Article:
Since the Cambrian Explosion, ecosystems have suffered repeated mass extinctions, 5 of which wiped out half of all species: The Cretaceous–Paleogene extinction, the Triassic–Jurassic extinction, the Permian–Triassic extinction, the Late Devonian extinction and the Ordovician–Silurian extinction.

20 years ago, a sixth major extinction was put forth in the Middle Permian (262 million years ago) in China. This Capitanian extinction was known only from equatorial settings and it was not recognized as an actual global crisis and was instead considered just one of many lesser mass extinctions. David P.G. Bond and colleagues provide the first evidence for severe Middle Permian losses amongst brachiopods in northern paleolatitudes (Spitsbergen).

Their study says that the Boreal crisis coincided with an intensification of marine oxygen depletion, implicating this killer in the extinction scenario. The widespread loss of carbonates across the Boreal Realm also suggests a role for acidification. The new data cements the Middle Permian crisis's status as a true "mass extinction" in their minds, and advocate that the "Big 5" extinctions should now be considered the "Big 6."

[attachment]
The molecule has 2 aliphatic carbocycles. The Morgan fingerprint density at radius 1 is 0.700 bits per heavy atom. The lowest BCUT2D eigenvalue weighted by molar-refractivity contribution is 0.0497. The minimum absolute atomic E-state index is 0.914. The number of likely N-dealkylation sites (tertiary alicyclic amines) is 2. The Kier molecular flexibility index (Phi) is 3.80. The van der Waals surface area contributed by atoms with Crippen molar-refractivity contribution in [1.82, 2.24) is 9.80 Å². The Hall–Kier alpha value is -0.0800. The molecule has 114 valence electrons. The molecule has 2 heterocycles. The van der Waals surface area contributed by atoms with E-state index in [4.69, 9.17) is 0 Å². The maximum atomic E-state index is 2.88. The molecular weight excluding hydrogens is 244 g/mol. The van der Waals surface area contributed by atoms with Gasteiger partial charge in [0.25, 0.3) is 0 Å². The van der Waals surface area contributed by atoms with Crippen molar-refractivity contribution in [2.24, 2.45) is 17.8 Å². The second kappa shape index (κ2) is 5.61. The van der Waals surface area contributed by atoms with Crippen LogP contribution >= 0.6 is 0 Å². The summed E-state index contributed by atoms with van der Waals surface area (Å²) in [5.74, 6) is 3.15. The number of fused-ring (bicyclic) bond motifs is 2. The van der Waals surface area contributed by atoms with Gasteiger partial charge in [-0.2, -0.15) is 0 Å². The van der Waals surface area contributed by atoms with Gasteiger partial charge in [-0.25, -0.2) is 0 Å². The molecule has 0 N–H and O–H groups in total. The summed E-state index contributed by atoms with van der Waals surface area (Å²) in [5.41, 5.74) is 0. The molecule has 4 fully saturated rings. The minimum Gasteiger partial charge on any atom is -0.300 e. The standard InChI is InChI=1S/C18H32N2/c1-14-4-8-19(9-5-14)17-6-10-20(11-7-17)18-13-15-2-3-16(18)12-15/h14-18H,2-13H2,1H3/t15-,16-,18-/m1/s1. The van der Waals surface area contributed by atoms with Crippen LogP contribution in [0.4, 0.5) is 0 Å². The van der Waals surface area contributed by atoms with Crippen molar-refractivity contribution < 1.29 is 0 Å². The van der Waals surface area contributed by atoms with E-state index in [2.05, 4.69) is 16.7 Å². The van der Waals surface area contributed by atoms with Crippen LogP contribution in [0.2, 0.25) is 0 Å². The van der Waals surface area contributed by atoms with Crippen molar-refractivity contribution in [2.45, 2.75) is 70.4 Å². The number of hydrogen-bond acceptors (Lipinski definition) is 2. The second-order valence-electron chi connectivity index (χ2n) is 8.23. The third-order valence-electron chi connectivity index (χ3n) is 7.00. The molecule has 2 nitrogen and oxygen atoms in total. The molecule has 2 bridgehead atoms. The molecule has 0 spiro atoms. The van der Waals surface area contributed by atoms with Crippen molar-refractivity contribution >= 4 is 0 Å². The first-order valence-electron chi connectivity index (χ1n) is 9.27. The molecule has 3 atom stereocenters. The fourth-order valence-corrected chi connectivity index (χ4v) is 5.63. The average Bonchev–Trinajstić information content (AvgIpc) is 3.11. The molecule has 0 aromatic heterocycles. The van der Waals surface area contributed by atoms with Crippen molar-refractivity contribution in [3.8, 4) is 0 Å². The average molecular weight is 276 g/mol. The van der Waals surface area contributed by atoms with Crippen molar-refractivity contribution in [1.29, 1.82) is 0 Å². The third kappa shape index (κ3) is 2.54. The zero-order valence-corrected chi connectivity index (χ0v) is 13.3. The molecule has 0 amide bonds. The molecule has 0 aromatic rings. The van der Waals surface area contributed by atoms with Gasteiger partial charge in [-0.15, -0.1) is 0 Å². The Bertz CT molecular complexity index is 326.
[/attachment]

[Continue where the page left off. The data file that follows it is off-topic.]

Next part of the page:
Citation: David P.G. Bond et al., 'An abrupt extinction in the Middle Permian (Capitanian) of the Boreal Realm (Spitsbergen) and its link to anoxia and acidification', GSA Bulletin 14 Apr. 2015 DOI: 10.1130/B31216.1